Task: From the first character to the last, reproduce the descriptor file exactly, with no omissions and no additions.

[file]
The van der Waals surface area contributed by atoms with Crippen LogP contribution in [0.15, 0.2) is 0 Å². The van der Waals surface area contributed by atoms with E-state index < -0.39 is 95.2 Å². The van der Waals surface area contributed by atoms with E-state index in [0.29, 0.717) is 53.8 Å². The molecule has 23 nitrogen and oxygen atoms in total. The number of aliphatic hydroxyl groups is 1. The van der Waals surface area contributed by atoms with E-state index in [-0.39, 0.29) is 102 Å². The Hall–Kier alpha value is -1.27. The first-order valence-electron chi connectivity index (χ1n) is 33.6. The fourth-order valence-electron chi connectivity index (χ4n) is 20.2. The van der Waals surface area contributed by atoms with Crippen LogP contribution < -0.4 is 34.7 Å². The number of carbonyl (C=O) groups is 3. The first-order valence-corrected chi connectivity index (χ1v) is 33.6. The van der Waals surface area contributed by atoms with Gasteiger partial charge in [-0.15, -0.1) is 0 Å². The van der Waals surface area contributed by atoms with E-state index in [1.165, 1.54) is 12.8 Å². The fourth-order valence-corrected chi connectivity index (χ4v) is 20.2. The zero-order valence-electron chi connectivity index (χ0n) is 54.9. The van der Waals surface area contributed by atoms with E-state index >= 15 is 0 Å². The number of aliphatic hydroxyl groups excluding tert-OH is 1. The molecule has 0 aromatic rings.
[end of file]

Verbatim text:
The van der Waals surface area contributed by atoms with Crippen LogP contribution in [0.15, 0.2) is 0 Å². The van der Waals surface area contributed by atoms with E-state index < -0.39 is 95.2 Å². The van der Waals surface area contributed by atoms with E-state index in [0.29, 0.717) is 53.8 Å². The molecule has 23 nitrogen and oxygen atoms in total. The number of aliphatic hydroxyl groups is 1. The van der Waals surface area contributed by atoms with E-state index in [-0.39, 0.29) is 102 Å². The Hall–Kier alpha value is -1.27. The first-order valence-electron chi connectivity index (χ1n) is 33.6. The fourth-order valence-electron chi connectivity index (χ4n) is 20.2. The van der Waals surface area contributed by atoms with Crippen LogP contribution < -0.4 is 34.7 Å². The number of carbonyl (C=O) groups is 3. The first-order valence-corrected chi connectivity index (χ1v) is 33.6. The van der Waals surface area contributed by atoms with Gasteiger partial charge in [-0.15, -0.1) is 0 Å². The van der Waals surface area contributed by atoms with E-state index in [1.165, 1.54) is 12.8 Å². The fourth-order valence-corrected chi connectivity index (χ4v) is 20.2. The zero-order valence-electron chi connectivity index (χ0n) is 54.9. The van der Waals surface area contributed by atoms with E-state index >= 15 is 0 Å². The number of aliphatic hydroxyl groups excluding tert-OH is 1. The molecule has 0 aromatic rings.